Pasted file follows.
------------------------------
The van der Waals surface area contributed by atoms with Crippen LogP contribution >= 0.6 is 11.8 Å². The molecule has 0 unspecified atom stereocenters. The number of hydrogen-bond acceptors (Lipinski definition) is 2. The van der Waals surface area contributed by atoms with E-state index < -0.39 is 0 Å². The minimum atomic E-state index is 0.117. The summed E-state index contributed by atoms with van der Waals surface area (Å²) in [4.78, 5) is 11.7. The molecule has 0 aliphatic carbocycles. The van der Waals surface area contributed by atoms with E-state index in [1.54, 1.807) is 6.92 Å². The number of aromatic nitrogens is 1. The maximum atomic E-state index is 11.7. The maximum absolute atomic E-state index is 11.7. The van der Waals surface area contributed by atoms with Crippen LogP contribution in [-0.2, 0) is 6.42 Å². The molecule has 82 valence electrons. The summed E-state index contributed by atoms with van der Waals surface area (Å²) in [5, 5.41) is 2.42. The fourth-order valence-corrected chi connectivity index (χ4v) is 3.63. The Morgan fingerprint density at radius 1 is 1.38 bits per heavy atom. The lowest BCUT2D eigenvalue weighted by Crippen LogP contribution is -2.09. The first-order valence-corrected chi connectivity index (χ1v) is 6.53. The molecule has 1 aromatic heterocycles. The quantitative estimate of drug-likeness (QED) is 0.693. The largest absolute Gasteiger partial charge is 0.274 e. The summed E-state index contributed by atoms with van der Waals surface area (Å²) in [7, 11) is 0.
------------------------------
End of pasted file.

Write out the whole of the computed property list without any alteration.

The van der Waals surface area contributed by atoms with Crippen LogP contribution >= 0.6 is 11.8 Å². The molecule has 0 unspecified atom stereocenters. The number of hydrogen-bond acceptors (Lipinski definition) is 2. The van der Waals surface area contributed by atoms with E-state index < -0.39 is 0 Å². The minimum atomic E-state index is 0.117. The summed E-state index contributed by atoms with van der Waals surface area (Å²) in [4.78, 5) is 11.7. The molecule has 0 aliphatic carbocycles. The van der Waals surface area contributed by atoms with E-state index in [1.54, 1.807) is 6.92 Å². The number of aromatic nitrogens is 1. The maximum atomic E-state index is 11.7. The maximum absolute atomic E-state index is 11.7. The van der Waals surface area contributed by atoms with Crippen LogP contribution in [-0.2, 0) is 6.42 Å². The molecule has 82 valence electrons. The summed E-state index contributed by atoms with van der Waals surface area (Å²) in [5, 5.41) is 2.42. The fourth-order valence-corrected chi connectivity index (χ4v) is 3.63. The Morgan fingerprint density at radius 1 is 1.38 bits per heavy atom. The lowest BCUT2D eigenvalue weighted by Crippen LogP contribution is -2.09. The first-order valence-corrected chi connectivity index (χ1v) is 6.53. The molecule has 1 aromatic heterocycles. The quantitative estimate of drug-likeness (QED) is 0.693. The largest absolute Gasteiger partial charge is 0.274 e. The summed E-state index contributed by atoms with van der Waals surface area (Å²) in [7, 11) is 0.